What makes an artist? At the Sedlec Ossuary it was the task of maintaining the remains of the dead that inspired the caretaker to create art from the 40,000 bones buried in the ancient crypt.
Femurs and skulls arc over doorways and dangle from the ceiling like party decorations. A chandelier contains at least one of every bone in the human body. Two large crypts contain thousands of bones stacked into pyramids held together without mortar. A large wooden crown above each one symbolizes heaven’s glory, available to those who lead a life without sin. So, the pyramids represent a stairway to heaven.
The Schwarzenbergs, a family of wealthy aristocrats and political leaders, purchased the ossuary, located in Kutna Hora, in 1870 and the caretaker-artist, Frantisek Rint, began his work. (One of the family’s descendants, Karel Schwarzenberg, recently ran for — and lost — the office of president of the Czech Republic.)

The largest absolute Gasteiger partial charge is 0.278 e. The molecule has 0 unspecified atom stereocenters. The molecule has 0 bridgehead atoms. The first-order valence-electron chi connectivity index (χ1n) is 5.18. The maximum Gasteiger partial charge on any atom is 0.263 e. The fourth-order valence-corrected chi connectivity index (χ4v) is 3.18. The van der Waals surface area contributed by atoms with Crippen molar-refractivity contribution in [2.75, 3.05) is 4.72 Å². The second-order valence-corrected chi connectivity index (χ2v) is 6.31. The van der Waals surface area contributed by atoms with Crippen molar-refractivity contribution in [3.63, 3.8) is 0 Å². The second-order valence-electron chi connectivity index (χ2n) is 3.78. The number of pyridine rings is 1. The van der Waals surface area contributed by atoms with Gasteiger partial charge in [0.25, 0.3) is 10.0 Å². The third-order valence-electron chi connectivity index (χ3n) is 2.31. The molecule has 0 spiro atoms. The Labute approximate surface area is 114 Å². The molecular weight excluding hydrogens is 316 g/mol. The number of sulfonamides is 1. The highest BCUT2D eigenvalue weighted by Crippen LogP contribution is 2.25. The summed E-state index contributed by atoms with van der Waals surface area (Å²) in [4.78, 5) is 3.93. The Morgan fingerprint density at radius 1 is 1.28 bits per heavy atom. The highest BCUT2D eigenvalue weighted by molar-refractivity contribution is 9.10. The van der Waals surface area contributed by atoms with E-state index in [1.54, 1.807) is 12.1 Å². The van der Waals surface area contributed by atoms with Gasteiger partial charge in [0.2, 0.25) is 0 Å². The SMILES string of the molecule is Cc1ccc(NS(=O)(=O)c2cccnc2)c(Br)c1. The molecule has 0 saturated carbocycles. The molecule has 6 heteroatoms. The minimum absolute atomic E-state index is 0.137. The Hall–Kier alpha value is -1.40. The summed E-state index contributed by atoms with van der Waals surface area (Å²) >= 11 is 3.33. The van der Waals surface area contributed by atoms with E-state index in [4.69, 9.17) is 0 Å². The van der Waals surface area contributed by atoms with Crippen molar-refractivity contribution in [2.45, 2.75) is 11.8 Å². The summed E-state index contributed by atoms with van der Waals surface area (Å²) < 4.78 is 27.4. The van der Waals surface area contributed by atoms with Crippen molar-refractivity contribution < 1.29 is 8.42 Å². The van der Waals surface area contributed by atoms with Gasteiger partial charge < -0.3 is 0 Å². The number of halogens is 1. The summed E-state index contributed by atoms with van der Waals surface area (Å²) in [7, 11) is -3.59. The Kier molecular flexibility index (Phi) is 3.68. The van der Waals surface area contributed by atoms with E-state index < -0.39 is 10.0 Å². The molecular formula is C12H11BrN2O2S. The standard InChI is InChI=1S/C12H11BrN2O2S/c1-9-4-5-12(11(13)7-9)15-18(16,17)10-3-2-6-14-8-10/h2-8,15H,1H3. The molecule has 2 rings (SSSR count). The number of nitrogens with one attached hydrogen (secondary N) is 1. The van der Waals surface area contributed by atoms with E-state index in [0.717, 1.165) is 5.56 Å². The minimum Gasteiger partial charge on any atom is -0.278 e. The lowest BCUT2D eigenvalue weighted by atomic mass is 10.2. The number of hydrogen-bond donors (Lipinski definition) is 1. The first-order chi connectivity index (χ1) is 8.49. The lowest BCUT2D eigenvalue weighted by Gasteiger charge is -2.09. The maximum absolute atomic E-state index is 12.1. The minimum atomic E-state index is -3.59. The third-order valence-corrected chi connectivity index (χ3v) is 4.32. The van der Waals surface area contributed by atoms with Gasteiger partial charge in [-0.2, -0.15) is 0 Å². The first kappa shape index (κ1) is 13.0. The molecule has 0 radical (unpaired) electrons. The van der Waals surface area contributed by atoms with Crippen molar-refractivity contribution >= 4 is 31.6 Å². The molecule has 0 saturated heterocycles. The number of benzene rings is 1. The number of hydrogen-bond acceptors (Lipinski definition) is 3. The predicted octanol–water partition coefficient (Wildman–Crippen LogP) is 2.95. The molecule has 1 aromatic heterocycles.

At one time Kutna Hora was the second most important place in Bohemia outside of Prague. Rich veins of silver ore ran beneath it, furnishing a desirable role as a working treasury producing coins. When the silver played out, the medieval village became frozen in time.